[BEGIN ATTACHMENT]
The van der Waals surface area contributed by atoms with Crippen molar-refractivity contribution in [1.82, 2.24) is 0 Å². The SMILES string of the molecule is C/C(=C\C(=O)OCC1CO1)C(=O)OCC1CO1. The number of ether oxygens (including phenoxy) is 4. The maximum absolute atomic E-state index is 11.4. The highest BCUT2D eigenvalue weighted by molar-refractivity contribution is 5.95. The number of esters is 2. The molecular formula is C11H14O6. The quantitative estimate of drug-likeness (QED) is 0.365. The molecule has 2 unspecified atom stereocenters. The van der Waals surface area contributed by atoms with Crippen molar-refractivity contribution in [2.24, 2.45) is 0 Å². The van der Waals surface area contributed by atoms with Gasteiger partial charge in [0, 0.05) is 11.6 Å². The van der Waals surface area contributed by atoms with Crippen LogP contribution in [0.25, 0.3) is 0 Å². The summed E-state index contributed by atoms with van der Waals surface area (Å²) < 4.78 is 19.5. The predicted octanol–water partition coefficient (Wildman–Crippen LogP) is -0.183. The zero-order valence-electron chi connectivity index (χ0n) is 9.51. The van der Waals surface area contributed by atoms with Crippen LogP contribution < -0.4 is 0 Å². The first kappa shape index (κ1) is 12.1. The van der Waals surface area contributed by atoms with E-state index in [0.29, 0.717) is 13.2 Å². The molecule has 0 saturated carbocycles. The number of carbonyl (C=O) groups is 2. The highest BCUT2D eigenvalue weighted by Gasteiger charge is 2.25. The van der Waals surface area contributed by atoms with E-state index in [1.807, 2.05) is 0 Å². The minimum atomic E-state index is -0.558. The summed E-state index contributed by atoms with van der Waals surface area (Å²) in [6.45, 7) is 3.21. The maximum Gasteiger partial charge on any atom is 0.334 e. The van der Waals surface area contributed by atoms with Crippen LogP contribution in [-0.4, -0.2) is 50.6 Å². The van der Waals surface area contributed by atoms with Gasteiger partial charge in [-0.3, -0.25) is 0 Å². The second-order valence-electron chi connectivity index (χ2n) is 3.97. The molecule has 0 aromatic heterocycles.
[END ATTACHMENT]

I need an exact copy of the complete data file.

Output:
The van der Waals surface area contributed by atoms with Crippen molar-refractivity contribution in [1.82, 2.24) is 0 Å². The SMILES string of the molecule is C/C(=C\C(=O)OCC1CO1)C(=O)OCC1CO1. The number of ether oxygens (including phenoxy) is 4. The maximum absolute atomic E-state index is 11.4. The highest BCUT2D eigenvalue weighted by molar-refractivity contribution is 5.95. The number of esters is 2. The molecular formula is C11H14O6. The quantitative estimate of drug-likeness (QED) is 0.365. The molecule has 2 unspecified atom stereocenters. The van der Waals surface area contributed by atoms with Crippen molar-refractivity contribution in [2.24, 2.45) is 0 Å². The van der Waals surface area contributed by atoms with Gasteiger partial charge in [0, 0.05) is 11.6 Å². The van der Waals surface area contributed by atoms with Crippen LogP contribution in [0.25, 0.3) is 0 Å². The summed E-state index contributed by atoms with van der Waals surface area (Å²) < 4.78 is 19.5. The predicted octanol–water partition coefficient (Wildman–Crippen LogP) is -0.183. The zero-order valence-electron chi connectivity index (χ0n) is 9.51. The van der Waals surface area contributed by atoms with Crippen LogP contribution < -0.4 is 0 Å². The first kappa shape index (κ1) is 12.1. The van der Waals surface area contributed by atoms with E-state index in [0.29, 0.717) is 13.2 Å². The molecule has 0 saturated carbocycles. The number of carbonyl (C=O) groups is 2. The highest BCUT2D eigenvalue weighted by Gasteiger charge is 2.25. The van der Waals surface area contributed by atoms with E-state index in [1.807, 2.05) is 0 Å². The minimum atomic E-state index is -0.558. The summed E-state index contributed by atoms with van der Waals surface area (Å²) in [6.45, 7) is 3.21. The maximum Gasteiger partial charge on any atom is 0.334 e. The van der Waals surface area contributed by atoms with Crippen LogP contribution in [-0.4, -0.2) is 50.6 Å². The van der Waals surface area contributed by atoms with Gasteiger partial charge in [-0.3, -0.25) is 0 Å². The second-order valence-electron chi connectivity index (χ2n) is 3.97. The molecule has 0 aromatic heterocycles.